If I say to you, what's your name? how do you answer?

My name is Ruby Langford Ginibi, but proper name, Ginibi. My Auntie gave me that name when I ... in Lismore when I was doing a lecture for International Women's Day, and I said to her, ‘Auntie, please pick me a good name, a tribal name, I want a tribal name.’ And she said, ‘I will, niece,’ and in front of all these people that had come to hear us talk, me and Pam, she calls out halfway through my lecture, ‘Niece, I got a good tribal name for you. It's Ginibi,’ she said. Then my sisters, they talked to me when they fly over and I bust out crying in front of all these people. Hard to give me my tribal name while I'm in the middle of a lecture! Oh, dear. I thought it was beautiful, isn’t it?

You're writing a book about your son, Nobby. Tell me about him.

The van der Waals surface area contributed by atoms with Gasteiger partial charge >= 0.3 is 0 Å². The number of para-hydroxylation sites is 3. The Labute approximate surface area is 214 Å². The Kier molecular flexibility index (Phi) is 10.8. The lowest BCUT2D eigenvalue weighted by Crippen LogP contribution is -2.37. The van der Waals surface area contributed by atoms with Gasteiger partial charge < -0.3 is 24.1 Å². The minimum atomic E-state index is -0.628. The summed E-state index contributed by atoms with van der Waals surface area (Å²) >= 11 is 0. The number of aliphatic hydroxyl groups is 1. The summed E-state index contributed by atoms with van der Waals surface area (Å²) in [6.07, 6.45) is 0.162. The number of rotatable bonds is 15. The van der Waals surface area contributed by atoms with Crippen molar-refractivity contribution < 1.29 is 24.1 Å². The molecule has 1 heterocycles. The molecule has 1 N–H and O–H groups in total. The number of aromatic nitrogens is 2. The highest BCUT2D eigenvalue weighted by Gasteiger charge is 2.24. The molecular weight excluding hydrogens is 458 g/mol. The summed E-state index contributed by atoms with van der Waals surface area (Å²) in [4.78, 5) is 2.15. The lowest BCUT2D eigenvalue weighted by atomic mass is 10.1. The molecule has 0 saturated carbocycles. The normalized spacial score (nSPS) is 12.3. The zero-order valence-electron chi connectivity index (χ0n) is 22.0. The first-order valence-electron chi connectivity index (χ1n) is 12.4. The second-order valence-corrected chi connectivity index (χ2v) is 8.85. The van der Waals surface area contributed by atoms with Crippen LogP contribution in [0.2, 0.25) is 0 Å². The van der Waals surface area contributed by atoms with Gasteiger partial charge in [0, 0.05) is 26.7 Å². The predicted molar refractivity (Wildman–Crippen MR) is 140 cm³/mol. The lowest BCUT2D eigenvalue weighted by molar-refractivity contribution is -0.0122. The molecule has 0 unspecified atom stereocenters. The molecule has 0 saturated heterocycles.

The only sore point in my life has ever been that my son has never been free of the brutal jail system and police brutality in this country. Through wrongful conviction when he was only 17-and-a-half years of age. The charge was firing at the police to escape lawful apprehension, and attempted murder, although nobody was murdered or maimed. But my son did six years jail for that, you know? And whilst there, there was a breakout and he was amongst the breakout. There was about seven of them. One prisoner went along and opened up all the cells and they all run, tied bedheads and jumped a 30-foot wall, Long Bay Jail, and my son was the last one to be caught. After three weeks on the run. And this was all happened when he was only ... when he was still a kid, teenager.